Broad-range task Pool knowledge, group remembering Synergy Neither have expertise Experts, complex task Individual expert,

informed group Share the load, teamwork Error correction, synergy GROUP VERSUS INDIVIDUAL PERFORMANCE CONTINUED Individual Superior to Group

Conditions Reason(s) Individual expert, uninformed group Groups establish mediocrity norms Pooling ignorance,

negative energy Insufficient motivation to excel Group becomes to large Simple task Time is a critical factor Difficulty coordinating, social loafing

Minimal resources required Groups too slow NEWCOMERS AND GROUP DEVELOPMENT Several characteristics of a group directly affect the acceptance of a newcomer: Level of group development Level of group performance

The number of members The degree of turnover CASE STUDY MEMBER DIVERSITY AND GROUP DEVELOPMENT Read the case study on page 105 in your text. Questions for Thought 1.Why does the Twenty Percent Rule work to

diminish discrimination against minorities and women? 2.How important do you think it is to have a diverse group membership? Is there any connection to group synergy? Explain. The Four Seasons VIDEO CASE STUDY The Four Seasons

VIDEO CASE STUDY The Four Seasons VIDEO CASE STUDY Bulworth VIDEO CASE STUDY

Recently Viewed Presentations

  • Elements of Satire

    Elements of Satire

    What is satire? Satire is a style of rhetoric that exposes vices and foolishness in people and society . Satire generally uses humor, irony, sarcasm, and other techniques to get an emotional reaction from the audience. Satire often aims to...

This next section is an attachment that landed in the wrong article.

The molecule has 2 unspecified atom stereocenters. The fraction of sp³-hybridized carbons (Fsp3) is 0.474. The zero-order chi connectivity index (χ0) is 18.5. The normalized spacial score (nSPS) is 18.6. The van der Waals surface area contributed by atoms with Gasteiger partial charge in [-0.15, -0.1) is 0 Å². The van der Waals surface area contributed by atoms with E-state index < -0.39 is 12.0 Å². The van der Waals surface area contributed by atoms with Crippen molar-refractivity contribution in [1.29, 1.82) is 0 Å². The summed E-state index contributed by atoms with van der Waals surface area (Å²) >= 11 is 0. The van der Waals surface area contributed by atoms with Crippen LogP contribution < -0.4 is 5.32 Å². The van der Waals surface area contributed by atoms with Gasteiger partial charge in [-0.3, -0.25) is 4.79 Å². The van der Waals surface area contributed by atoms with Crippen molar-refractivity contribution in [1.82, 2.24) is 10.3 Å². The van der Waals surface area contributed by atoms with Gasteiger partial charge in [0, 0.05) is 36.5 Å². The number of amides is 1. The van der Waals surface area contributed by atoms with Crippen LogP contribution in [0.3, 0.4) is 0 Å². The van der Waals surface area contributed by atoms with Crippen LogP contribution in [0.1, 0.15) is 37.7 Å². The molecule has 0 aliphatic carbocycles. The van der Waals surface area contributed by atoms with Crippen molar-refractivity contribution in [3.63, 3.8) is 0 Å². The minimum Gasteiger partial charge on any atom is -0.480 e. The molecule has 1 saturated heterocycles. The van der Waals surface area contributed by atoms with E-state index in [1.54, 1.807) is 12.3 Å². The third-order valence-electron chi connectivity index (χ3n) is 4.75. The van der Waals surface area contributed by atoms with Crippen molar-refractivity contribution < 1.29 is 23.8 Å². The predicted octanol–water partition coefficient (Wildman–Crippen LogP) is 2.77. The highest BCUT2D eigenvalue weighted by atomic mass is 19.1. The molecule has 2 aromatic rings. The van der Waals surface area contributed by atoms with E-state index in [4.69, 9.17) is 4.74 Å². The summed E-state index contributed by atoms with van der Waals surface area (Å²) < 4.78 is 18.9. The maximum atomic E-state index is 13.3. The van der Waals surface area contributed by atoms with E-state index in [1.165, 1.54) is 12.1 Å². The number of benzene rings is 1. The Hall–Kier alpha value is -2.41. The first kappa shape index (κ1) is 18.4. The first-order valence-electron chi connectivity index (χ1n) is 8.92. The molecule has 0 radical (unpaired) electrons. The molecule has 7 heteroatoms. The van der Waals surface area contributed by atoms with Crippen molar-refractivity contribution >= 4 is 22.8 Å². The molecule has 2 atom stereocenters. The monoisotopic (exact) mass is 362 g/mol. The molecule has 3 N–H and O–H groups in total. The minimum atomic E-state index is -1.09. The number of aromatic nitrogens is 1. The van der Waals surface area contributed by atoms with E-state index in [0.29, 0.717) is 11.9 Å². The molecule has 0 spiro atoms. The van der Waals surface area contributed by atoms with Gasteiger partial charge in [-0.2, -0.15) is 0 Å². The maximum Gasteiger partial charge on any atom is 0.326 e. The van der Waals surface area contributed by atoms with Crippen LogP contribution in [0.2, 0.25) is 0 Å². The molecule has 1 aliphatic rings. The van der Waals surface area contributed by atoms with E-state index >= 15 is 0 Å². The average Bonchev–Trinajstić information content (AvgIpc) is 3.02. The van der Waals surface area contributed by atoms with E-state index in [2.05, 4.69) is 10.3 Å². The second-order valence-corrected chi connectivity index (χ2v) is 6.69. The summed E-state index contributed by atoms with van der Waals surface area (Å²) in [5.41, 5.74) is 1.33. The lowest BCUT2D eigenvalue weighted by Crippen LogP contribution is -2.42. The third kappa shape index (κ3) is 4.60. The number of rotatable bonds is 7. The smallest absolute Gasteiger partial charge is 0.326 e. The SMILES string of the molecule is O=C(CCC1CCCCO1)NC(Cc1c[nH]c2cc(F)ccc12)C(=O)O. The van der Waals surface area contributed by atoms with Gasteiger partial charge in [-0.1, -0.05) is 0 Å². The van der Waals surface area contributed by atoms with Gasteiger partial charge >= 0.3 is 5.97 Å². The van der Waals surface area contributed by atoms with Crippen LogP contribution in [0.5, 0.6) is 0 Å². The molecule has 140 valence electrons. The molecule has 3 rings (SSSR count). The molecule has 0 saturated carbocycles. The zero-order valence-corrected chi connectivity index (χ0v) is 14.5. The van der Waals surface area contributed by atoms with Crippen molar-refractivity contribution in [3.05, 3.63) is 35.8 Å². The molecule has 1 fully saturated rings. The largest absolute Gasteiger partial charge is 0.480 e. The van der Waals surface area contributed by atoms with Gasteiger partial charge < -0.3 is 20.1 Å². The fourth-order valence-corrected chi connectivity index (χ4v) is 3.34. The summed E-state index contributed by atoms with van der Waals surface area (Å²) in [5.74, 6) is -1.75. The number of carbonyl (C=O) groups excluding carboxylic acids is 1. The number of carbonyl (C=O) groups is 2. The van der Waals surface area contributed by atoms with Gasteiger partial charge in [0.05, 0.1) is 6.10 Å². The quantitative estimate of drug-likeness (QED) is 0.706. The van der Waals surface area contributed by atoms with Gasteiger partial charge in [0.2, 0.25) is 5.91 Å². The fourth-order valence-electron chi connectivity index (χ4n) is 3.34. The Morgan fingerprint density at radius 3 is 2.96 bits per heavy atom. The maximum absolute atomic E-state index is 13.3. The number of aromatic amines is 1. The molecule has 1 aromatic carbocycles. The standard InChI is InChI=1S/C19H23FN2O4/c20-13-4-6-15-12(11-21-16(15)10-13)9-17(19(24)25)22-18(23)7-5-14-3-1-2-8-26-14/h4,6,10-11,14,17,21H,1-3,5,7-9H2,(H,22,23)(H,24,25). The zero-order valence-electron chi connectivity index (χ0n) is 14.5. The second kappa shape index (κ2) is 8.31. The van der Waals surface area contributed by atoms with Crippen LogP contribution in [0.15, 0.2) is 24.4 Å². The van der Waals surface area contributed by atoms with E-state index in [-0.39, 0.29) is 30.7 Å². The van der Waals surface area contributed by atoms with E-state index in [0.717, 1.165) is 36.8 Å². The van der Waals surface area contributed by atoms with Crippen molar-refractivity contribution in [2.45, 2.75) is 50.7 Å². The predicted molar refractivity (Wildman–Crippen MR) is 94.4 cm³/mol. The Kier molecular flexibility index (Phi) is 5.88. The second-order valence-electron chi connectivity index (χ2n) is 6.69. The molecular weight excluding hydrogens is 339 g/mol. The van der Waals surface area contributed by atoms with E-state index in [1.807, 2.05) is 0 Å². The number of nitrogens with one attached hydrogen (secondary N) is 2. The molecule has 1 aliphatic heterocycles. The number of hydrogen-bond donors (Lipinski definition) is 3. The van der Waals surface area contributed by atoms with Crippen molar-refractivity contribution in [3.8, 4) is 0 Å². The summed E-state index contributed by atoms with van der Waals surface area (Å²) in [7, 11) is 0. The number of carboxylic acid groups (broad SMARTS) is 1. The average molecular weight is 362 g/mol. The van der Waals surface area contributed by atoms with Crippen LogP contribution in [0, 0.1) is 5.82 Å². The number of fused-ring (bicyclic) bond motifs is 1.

• "The Scarlet Ibis" By James Hurst

    "The Scarlet Ibis" By James Hurst

    "The Scarlet Ibis" By James Hurst Vocabulary invalid Adjective Too ill to live a normal life careen Verb To rush carelessly imminent Adjective About to occur or happen iridescent Adjective Shining with shifting rainbow colors infallibility Noun An inability to...
  • Producers, Consumers, Decomposers

    Producers, Consumers, Decomposers

    Producers Decomposers Consumers They are all dependent on each other. Producers/Autotrophs- Producers use energy from sun to make their own food through photosynthesis. EX: plants- flowers, trees, grass Decomposers- Decomposers break down dead things and return them to the dirt,...
  • Online Banking Fraud Prevention Recommendations and Best

    Online Banking Fraud Prevention Recommendations and Best

    Online Banking Fraud Prevention Recommendations and Best Practices. This document provides you with fraud prevention best practices that every employee at Continental National Bank of Miami needs to know in order to educate our Online Banking users.
  • Structure - University College London

    Structure - University College London

    [email protected] Change of measure from one against Moodle data (not sufficiently reliable) to Portico data. Goal for 2014-15 = 35% coverage. Current success rate is 18% coverage . in [email protected] against Portico
  • Welcome to CKEC's ELA Network Meeting!

    Welcome to CKEC's ELA Network Meeting!

    A tool to help teachers match targets, standards and assessments. Meant to be a repository of nationally normed bank items and teacher created items. As with any tool, use your professional judgment when applying items to your classroom. More items...
  • Perceptron Branch Prediction with Separated T/NT Weight Tables

    Perceptron Branch Prediction with Separated T/NT Weight Tables

    Perceptron Branch Prediction with Separated T/NT Weight Tables. Guangyu Shi and Mikko Lipasti. University of Wisconsin-Madison. June 4, 2011
  • What is a Wetland? - Northwestern State University

    What is a Wetland? - Northwestern State University

    Arial Calibri Constantia Wingdings 2 Flow 1_Flow 2_Flow 3_Flow What is a Wetland? Read and Discuss Wetland Characteristics Wetland Characteristics Wetland Characteristics Wetland Characteristics Wetland Characteristics Animals of the Wetlands Functions of the Wetlands Louisiana Wetlands Wetland ...